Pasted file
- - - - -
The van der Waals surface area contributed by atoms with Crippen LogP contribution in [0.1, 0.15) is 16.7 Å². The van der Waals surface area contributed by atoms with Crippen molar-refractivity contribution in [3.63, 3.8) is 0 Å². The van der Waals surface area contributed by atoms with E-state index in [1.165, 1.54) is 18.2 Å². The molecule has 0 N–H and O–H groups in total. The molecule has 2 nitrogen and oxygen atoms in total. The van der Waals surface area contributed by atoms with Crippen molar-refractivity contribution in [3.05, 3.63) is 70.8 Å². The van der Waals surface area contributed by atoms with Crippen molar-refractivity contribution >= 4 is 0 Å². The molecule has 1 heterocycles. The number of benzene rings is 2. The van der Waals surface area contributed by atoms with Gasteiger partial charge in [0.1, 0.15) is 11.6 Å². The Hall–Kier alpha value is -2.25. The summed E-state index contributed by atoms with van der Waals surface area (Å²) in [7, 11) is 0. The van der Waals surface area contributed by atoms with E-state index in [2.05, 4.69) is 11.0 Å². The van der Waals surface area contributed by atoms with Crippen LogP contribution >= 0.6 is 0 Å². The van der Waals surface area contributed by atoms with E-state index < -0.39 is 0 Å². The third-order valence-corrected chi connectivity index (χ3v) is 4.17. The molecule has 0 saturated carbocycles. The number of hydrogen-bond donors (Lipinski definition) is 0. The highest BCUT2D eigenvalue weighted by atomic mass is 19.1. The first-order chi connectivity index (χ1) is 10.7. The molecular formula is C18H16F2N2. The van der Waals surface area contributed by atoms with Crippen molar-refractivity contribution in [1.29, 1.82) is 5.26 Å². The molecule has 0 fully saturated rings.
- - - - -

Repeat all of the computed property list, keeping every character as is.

The van der Waals surface area contributed by atoms with Crippen LogP contribution in [0.1, 0.15) is 16.7 Å². The van der Waals surface area contributed by atoms with Crippen molar-refractivity contribution in [3.63, 3.8) is 0 Å². The van der Waals surface area contributed by atoms with E-state index in [1.165, 1.54) is 18.2 Å². The molecule has 0 N–H and O–H groups in total. The molecule has 2 nitrogen and oxygen atoms in total. The van der Waals surface area contributed by atoms with Crippen molar-refractivity contribution in [3.05, 3.63) is 70.8 Å². The van der Waals surface area contributed by atoms with Crippen molar-refractivity contribution >= 4 is 0 Å². The molecule has 1 heterocycles. The number of benzene rings is 2. The van der Waals surface area contributed by atoms with Gasteiger partial charge in [0.1, 0.15) is 11.6 Å². The Hall–Kier alpha value is -2.25. The summed E-state index contributed by atoms with van der Waals surface area (Å²) in [7, 11) is 0. The van der Waals surface area contributed by atoms with E-state index in [2.05, 4.69) is 11.0 Å². The van der Waals surface area contributed by atoms with Crippen LogP contribution >= 0.6 is 0 Å². The van der Waals surface area contributed by atoms with E-state index < -0.39 is 0 Å². The third-order valence-corrected chi connectivity index (χ3v) is 4.17. The molecule has 0 saturated carbocycles. The number of hydrogen-bond donors (Lipinski definition) is 0. The highest BCUT2D eigenvalue weighted by atomic mass is 19.1. The first-order chi connectivity index (χ1) is 10.7. The molecular formula is C18H16F2N2. The van der Waals surface area contributed by atoms with Crippen molar-refractivity contribution in [1.29, 1.82) is 5.26 Å². The molecule has 0 fully saturated rings.